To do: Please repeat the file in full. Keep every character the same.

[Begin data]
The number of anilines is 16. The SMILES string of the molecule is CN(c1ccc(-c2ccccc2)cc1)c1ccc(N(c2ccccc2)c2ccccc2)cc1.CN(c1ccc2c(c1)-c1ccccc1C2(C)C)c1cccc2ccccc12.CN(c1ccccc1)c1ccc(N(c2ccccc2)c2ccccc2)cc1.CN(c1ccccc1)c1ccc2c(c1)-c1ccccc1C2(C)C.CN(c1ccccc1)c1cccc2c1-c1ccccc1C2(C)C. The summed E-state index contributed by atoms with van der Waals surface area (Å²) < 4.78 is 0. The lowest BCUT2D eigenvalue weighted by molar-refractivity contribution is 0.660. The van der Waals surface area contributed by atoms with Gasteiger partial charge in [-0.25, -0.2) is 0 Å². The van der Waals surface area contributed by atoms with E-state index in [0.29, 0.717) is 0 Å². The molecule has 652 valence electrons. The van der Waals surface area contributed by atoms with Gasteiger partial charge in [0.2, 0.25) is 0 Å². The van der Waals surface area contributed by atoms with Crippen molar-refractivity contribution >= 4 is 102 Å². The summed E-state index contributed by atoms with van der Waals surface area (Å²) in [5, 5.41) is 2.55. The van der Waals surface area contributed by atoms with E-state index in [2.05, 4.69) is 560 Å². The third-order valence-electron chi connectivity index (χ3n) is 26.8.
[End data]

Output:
The number of anilines is 16. The SMILES string of the molecule is CN(c1ccc(-c2ccccc2)cc1)c1ccc(N(c2ccccc2)c2ccccc2)cc1.CN(c1ccc2c(c1)-c1ccccc1C2(C)C)c1cccc2ccccc12.CN(c1ccccc1)c1ccc(N(c2ccccc2)c2ccccc2)cc1.CN(c1ccccc1)c1ccc2c(c1)-c1ccccc1C2(C)C.CN(c1ccccc1)c1cccc2c1-c1ccccc1C2(C)C. The summed E-state index contributed by atoms with van der Waals surface area (Å²) < 4.78 is 0. The lowest BCUT2D eigenvalue weighted by molar-refractivity contribution is 0.660. The van der Waals surface area contributed by atoms with Gasteiger partial charge in [-0.25, -0.2) is 0 Å². The van der Waals surface area contributed by atoms with E-state index in [0.29, 0.717) is 0 Å². The molecule has 652 valence electrons. The van der Waals surface area contributed by atoms with Gasteiger partial charge in [0.2, 0.25) is 0 Å². The van der Waals surface area contributed by atoms with Crippen molar-refractivity contribution >= 4 is 102 Å². The summed E-state index contributed by atoms with van der Waals surface area (Å²) in [5, 5.41) is 2.55. The van der Waals surface area contributed by atoms with E-state index in [2.05, 4.69) is 560 Å². The third-order valence-electron chi connectivity index (χ3n) is 26.8.